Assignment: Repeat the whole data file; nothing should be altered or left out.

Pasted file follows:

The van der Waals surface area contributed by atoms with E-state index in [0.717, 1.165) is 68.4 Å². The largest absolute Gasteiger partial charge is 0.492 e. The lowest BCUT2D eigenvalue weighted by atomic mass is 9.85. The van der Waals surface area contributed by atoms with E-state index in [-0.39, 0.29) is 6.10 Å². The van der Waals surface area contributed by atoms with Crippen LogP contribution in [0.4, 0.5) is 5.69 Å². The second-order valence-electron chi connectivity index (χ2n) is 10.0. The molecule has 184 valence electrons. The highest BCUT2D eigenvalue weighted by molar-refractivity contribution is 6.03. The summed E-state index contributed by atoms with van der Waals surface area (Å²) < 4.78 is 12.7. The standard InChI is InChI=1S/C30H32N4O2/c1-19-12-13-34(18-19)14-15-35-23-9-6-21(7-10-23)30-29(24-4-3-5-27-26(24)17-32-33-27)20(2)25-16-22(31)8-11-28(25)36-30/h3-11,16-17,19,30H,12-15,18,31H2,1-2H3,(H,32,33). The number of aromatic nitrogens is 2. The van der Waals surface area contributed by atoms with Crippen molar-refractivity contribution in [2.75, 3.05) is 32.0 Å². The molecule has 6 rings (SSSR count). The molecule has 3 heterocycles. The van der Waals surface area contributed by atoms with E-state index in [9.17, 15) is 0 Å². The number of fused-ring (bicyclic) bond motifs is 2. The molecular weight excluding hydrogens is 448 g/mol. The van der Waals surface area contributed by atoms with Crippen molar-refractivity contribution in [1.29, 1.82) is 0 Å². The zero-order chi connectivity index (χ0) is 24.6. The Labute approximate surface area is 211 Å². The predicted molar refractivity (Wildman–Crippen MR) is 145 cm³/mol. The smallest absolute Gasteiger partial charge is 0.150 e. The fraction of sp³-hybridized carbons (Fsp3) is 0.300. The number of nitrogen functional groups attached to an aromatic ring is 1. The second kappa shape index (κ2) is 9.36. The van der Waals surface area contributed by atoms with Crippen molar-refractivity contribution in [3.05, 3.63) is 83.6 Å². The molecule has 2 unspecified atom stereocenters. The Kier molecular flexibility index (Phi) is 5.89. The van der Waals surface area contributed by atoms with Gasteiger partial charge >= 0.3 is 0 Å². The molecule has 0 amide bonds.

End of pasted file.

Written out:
The van der Waals surface area contributed by atoms with E-state index in [0.717, 1.165) is 68.4 Å². The largest absolute Gasteiger partial charge is 0.492 e. The lowest BCUT2D eigenvalue weighted by atomic mass is 9.85. The van der Waals surface area contributed by atoms with E-state index in [-0.39, 0.29) is 6.10 Å². The van der Waals surface area contributed by atoms with Crippen LogP contribution in [0.4, 0.5) is 5.69 Å². The second-order valence-electron chi connectivity index (χ2n) is 10.0. The molecule has 184 valence electrons. The highest BCUT2D eigenvalue weighted by molar-refractivity contribution is 6.03. The summed E-state index contributed by atoms with van der Waals surface area (Å²) < 4.78 is 12.7. The standard InChI is InChI=1S/C30H32N4O2/c1-19-12-13-34(18-19)14-15-35-23-9-6-21(7-10-23)30-29(24-4-3-5-27-26(24)17-32-33-27)20(2)25-16-22(31)8-11-28(25)36-30/h3-11,16-17,19,30H,12-15,18,31H2,1-2H3,(H,32,33). The number of aromatic nitrogens is 2. The van der Waals surface area contributed by atoms with Crippen molar-refractivity contribution in [2.75, 3.05) is 32.0 Å². The molecule has 6 rings (SSSR count). The molecule has 3 heterocycles. The van der Waals surface area contributed by atoms with E-state index in [9.17, 15) is 0 Å². The number of fused-ring (bicyclic) bond motifs is 2. The molecular weight excluding hydrogens is 448 g/mol. The van der Waals surface area contributed by atoms with Crippen molar-refractivity contribution in [1.29, 1.82) is 0 Å². The zero-order chi connectivity index (χ0) is 24.6. The Labute approximate surface area is 211 Å². The predicted molar refractivity (Wildman–Crippen MR) is 145 cm³/mol. The smallest absolute Gasteiger partial charge is 0.150 e. The fraction of sp³-hybridized carbons (Fsp3) is 0.300. The number of nitrogen functional groups attached to an aromatic ring is 1. The second kappa shape index (κ2) is 9.36. The van der Waals surface area contributed by atoms with Crippen molar-refractivity contribution in [3.05, 3.63) is 83.6 Å². The molecule has 2 unspecified atom stereocenters. The Kier molecular flexibility index (Phi) is 5.89. The van der Waals surface area contributed by atoms with Gasteiger partial charge >= 0.3 is 0 Å². The molecule has 0 amide bonds.